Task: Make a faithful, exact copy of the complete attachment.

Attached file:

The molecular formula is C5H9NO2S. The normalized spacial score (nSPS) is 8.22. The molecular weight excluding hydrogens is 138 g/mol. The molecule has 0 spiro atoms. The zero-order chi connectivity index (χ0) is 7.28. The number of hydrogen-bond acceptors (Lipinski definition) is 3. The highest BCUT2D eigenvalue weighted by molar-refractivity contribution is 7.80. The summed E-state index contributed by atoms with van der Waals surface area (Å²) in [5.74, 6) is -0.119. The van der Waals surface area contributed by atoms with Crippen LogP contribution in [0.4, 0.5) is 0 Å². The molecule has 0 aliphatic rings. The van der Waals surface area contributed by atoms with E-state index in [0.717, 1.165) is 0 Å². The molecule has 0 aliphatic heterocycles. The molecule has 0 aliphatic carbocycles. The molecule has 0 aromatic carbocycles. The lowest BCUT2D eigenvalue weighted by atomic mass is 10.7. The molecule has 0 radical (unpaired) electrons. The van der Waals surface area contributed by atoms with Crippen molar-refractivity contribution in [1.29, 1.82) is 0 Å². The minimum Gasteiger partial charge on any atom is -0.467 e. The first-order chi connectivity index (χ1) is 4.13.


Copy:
The molecular formula is C5H9NO2S. The normalized spacial score (nSPS) is 8.22. The molecular weight excluding hydrogens is 138 g/mol. The molecule has 0 spiro atoms. The zero-order chi connectivity index (χ0) is 7.28. The number of hydrogen-bond acceptors (Lipinski definition) is 3. The highest BCUT2D eigenvalue weighted by molar-refractivity contribution is 7.80. The summed E-state index contributed by atoms with van der Waals surface area (Å²) in [5.74, 6) is -0.119. The van der Waals surface area contributed by atoms with Crippen LogP contribution in [0.4, 0.5) is 0 Å². The molecule has 0 aliphatic rings. The van der Waals surface area contributed by atoms with E-state index in [0.717, 1.165) is 0 Å². The molecule has 0 aliphatic heterocycles. The molecule has 0 aliphatic carbocycles. The molecule has 0 aromatic carbocycles. The lowest BCUT2D eigenvalue weighted by atomic mass is 10.7. The molecule has 0 radical (unpaired) electrons. The van der Waals surface area contributed by atoms with Crippen molar-refractivity contribution in [1.29, 1.82) is 0 Å². The minimum Gasteiger partial charge on any atom is -0.467 e. The first-order chi connectivity index (χ1) is 4.13.